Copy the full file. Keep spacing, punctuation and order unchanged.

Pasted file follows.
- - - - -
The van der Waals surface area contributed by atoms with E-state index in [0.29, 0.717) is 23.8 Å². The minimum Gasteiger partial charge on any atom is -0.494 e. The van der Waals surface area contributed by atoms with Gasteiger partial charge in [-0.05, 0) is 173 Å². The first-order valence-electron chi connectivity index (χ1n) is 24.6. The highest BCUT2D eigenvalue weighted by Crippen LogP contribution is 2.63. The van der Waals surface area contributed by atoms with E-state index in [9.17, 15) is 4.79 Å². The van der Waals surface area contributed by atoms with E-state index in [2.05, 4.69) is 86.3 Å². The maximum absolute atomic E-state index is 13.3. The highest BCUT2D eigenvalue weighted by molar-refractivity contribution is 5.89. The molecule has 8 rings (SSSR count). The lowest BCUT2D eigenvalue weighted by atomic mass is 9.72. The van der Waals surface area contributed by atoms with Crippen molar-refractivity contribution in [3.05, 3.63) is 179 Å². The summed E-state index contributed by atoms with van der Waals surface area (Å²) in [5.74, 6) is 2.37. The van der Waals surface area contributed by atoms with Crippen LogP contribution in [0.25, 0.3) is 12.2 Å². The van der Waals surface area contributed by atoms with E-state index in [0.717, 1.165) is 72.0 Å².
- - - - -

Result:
The van der Waals surface area contributed by atoms with E-state index in [0.29, 0.717) is 23.8 Å². The minimum Gasteiger partial charge on any atom is -0.494 e. The van der Waals surface area contributed by atoms with Gasteiger partial charge in [-0.05, 0) is 173 Å². The first-order valence-electron chi connectivity index (χ1n) is 24.6. The highest BCUT2D eigenvalue weighted by Crippen LogP contribution is 2.63. The van der Waals surface area contributed by atoms with E-state index in [9.17, 15) is 4.79 Å². The van der Waals surface area contributed by atoms with E-state index in [2.05, 4.69) is 86.3 Å². The maximum absolute atomic E-state index is 13.3. The highest BCUT2D eigenvalue weighted by molar-refractivity contribution is 5.89. The molecule has 8 rings (SSSR count). The lowest BCUT2D eigenvalue weighted by atomic mass is 9.72. The van der Waals surface area contributed by atoms with Crippen molar-refractivity contribution in [3.05, 3.63) is 179 Å². The summed E-state index contributed by atoms with van der Waals surface area (Å²) in [5.74, 6) is 2.37. The van der Waals surface area contributed by atoms with Crippen LogP contribution in [0.25, 0.3) is 12.2 Å². The van der Waals surface area contributed by atoms with E-state index in [0.717, 1.165) is 72.0 Å².